HOME WORK!! • Review the MEL and Unserviceable and Removed equipment standards in CAR’s 605.06 – 605.10 • Also, Review Technical Records and Journey log requirements CARs 605.92-605.97…You will be tested on this subject.
ESCAT • ESCAT is a set of rules that assigns priorities to aircraft during times of war…occasionally a ESCAT TEST will be broadcast…if you hear one when you are flying respond with an acknowledgment and continue your flight as normal.
Transport Safety Board • What is an Aviation Occurrence? • What is a Reportable Aviation Accident? • What is a Reportable Aviation Incident?
Aviation Occurrence AIM 3.2 • Any accident or incident associated with the operation of an aircraft
Mandatory Reportable IncidentsAIM 3.3.2 • In the case of an incident involving an aircraft having a maximum certificated take-off weight greater than 2 250 kg, or of an aircraft being operated under an air operator certificate issued under Part VII of the Canadian Aviation Regulations:
Cont. (1) an engine fails or is shut down as a precautionary measure, (2) a power train transmission gearboxmalfunctionoccurs, (3) smoke is detected or a fire occurs on board, (4) difficulties in controlling the aircraft are encountered owing to any aircraft system malfunction, weather phenomena, wake turbulence, uncontrolled vibrations or operations outside the flight envelope, (5) the aircraft fails to remain within the intended landing or take-off area, lands with all or part of the landing gear retracted or drags a wing tip, an engine pod or any other part of the aircraft, (6) a crew member whose duties are directly related to the safe operation of the aircraft is unable to perform their duties as a result of a physical incapacitation which poses a threat to the safety of persons, property or the environment,
Cont. (7) depressurization of the aircraft occurs that requires an emergency descent, (8) a fuel shortage occurs that requires a diversion or requires approach and landing priority at the destination of the aircraft, (9) the aircraft is refuelled with the incorrect type of fuel or contaminated fuel, (10) a collision, a risk of collision or a loss of separation occurs, (11) a crew member declares an emergency or indicates an emergency that requires priority handling by air traffic services or the standing by of emergency response services, (12) a slung load is released unintentionally or as a precautionary or emergency measure from the aircraft, or (13) any dangerous goods are released in or from the aircraft.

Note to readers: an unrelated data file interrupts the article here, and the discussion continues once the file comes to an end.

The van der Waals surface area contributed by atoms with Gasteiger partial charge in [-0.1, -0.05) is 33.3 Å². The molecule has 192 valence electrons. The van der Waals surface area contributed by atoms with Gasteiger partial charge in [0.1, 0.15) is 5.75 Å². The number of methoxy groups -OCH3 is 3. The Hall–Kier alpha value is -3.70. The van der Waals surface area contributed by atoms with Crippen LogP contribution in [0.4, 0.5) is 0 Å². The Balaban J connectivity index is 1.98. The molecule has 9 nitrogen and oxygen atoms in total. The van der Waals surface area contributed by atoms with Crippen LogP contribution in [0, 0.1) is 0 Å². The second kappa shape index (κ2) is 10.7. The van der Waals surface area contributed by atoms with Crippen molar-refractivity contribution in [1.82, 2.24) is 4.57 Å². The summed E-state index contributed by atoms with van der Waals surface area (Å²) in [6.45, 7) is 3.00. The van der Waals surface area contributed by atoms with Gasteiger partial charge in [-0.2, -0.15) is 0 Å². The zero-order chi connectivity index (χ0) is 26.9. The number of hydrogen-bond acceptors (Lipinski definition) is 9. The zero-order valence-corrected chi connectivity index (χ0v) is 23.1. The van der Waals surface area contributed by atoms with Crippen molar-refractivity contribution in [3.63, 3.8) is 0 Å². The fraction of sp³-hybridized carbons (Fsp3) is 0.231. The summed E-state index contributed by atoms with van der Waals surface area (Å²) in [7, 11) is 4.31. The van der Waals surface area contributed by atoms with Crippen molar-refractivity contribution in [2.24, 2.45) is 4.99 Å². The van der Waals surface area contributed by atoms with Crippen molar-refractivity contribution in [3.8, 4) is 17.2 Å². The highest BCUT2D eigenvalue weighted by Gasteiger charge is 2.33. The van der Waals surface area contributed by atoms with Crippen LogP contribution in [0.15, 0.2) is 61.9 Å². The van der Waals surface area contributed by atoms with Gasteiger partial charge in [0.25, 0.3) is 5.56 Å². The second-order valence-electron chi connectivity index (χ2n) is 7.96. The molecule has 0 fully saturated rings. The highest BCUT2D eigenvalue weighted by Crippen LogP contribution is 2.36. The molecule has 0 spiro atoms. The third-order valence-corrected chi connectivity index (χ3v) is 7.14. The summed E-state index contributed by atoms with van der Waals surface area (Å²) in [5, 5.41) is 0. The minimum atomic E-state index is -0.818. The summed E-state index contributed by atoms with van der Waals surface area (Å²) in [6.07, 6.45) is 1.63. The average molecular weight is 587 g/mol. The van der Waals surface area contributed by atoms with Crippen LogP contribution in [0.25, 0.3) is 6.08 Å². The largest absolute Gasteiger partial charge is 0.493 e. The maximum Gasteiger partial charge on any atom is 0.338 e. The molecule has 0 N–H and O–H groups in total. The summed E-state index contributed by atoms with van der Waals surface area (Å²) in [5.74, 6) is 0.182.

Incidents Oooops: During Sabadell Air Show a landing Chinook helicopter created so much draft, that this light airplane was lifted up and fell onto a standing airport vehicle. These people tried to get the airplane back to the ground, with Chinook crew (with helmets) helping!
Accidents AIM 3.3.1 (1) A person is killed or sustains a serious injury as a result of: • being on board the aircraft, • coming into direct contact with any part of the aircraft, including parts that have become detached from the aircraft, or • being directly exposed to jet blast, rotor down wash or propeller wash, (2) the aircraft sustains structural failure or damage that adversely affects the aircraft’s structural strength, performance or flight characteristics and would normally require major repair or replacement of any affected component, except for: • (a) engine failure or damage, when the damage is limited to the engine, its cowlings or accessories, or • (b) damage limited to propellers, wing tips, antennae, tires, brakes, fairings or small dents or puncture holes in the aircraft’s skin, or (3) the aircraft is missing or inaccessible.
Accident! C-FBKKApparently they came across a soft spot in the ramp and tried to power out of it with the nose gear turned.
Life Rafts are required by… • Single engine a/c operating further than 100nm, or 30 min at cruise, from a suitable safe landing area. • Multi engine a/c operation further than 200nm, or 60 minutes, from a suitable safe landing area.
Interception Rules • If you look out the window and see one of these….
This would mean: • You have been bad and have now been intercepted by the Canadian Armed Forces and should • Squawk 7700 • Advise ATC that you have been intercepted • Switch your radio to 121.5 and try to establish communications • Pull out the CFS and review the intercept signals.
CMNPS • Canadian Minimum Navigation Performance Specifications (Airspace): • CMNPS is a specified portion of Canadian Domestic Airspace in the Artic and Northern Control Area between FL330-410 • Certification depends on navigational performance and crew training that enables the a/c to • Deviate less than 6.3nm off the assigned track • Tolerances of less than 1 hour off track by more than 30 nm every 2000 flight hours • Tolerances of less than 1 hour off track by more than 50-70 nm every 8000 flight hours • The CMNPS transition area allows non certified a/c to mix with certified a/c from FL280-FL330